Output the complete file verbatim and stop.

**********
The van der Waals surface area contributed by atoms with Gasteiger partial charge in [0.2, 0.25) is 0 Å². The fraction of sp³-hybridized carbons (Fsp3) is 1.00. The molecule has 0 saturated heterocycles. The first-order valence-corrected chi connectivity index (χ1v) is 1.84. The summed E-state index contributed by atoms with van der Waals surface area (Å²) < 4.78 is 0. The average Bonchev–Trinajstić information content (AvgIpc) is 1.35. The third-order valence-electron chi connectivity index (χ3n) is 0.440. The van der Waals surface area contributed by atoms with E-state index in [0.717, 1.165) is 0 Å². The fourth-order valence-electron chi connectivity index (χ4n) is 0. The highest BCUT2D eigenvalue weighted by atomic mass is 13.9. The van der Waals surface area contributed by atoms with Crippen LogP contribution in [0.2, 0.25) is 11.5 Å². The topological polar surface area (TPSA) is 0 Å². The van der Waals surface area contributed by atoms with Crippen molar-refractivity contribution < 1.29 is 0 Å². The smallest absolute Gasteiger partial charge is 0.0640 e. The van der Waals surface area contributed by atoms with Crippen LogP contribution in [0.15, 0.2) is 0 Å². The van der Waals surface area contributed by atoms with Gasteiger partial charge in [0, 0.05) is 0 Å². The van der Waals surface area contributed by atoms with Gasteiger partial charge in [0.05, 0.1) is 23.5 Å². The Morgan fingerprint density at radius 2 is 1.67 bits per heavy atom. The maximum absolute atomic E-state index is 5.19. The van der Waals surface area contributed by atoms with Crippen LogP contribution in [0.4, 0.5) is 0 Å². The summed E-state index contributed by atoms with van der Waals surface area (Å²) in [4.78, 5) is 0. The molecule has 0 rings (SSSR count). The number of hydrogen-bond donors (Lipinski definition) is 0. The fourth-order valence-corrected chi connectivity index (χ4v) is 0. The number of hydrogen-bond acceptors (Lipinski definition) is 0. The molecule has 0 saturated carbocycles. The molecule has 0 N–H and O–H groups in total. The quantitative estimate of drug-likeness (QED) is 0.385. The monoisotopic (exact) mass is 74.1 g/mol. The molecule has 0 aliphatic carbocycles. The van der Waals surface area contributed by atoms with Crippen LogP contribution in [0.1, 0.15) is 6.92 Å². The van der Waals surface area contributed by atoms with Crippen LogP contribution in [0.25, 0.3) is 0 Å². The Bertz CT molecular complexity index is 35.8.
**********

The van der Waals surface area contributed by atoms with Gasteiger partial charge in [0.2, 0.25) is 0 Å². The fraction of sp³-hybridized carbons (Fsp3) is 1.00. The molecule has 0 saturated heterocycles. The first-order valence-corrected chi connectivity index (χ1v) is 1.84. The summed E-state index contributed by atoms with van der Waals surface area (Å²) < 4.78 is 0. The average Bonchev–Trinajstić information content (AvgIpc) is 1.35. The third-order valence-electron chi connectivity index (χ3n) is 0.440. The van der Waals surface area contributed by atoms with E-state index in [0.717, 1.165) is 0 Å². The fourth-order valence-electron chi connectivity index (χ4n) is 0. The highest BCUT2D eigenvalue weighted by atomic mass is 13.9. The van der Waals surface area contributed by atoms with Crippen LogP contribution in [0.2, 0.25) is 11.5 Å². The topological polar surface area (TPSA) is 0 Å². The van der Waals surface area contributed by atoms with Crippen molar-refractivity contribution < 1.29 is 0 Å². The smallest absolute Gasteiger partial charge is 0.0640 e. The van der Waals surface area contributed by atoms with Crippen LogP contribution in [0.15, 0.2) is 0 Å². The van der Waals surface area contributed by atoms with Gasteiger partial charge in [0, 0.05) is 0 Å². The van der Waals surface area contributed by atoms with Gasteiger partial charge in [0.05, 0.1) is 23.5 Å². The Morgan fingerprint density at radius 2 is 1.67 bits per heavy atom. The maximum absolute atomic E-state index is 5.19. The van der Waals surface area contributed by atoms with Crippen LogP contribution in [0.4, 0.5) is 0 Å². The summed E-state index contributed by atoms with van der Waals surface area (Å²) in [4.78, 5) is 0. The molecule has 0 rings (SSSR count). The number of hydrogen-bond donors (Lipinski definition) is 0. The fourth-order valence-corrected chi connectivity index (χ4v) is 0. The number of hydrogen-bond acceptors (Lipinski definition) is 0. The molecule has 0 saturated carbocycles. The molecule has 0 N–H and O–H groups in total. The quantitative estimate of drug-likeness (QED) is 0.385. The monoisotopic (exact) mass is 74.1 g/mol. The molecule has 0 aliphatic carbocycles. The van der Waals surface area contributed by atoms with Crippen LogP contribution in [0.1, 0.15) is 6.92 Å². The van der Waals surface area contributed by atoms with Crippen LogP contribution in [0.25, 0.3) is 0 Å². The Bertz CT molecular complexity index is 35.8.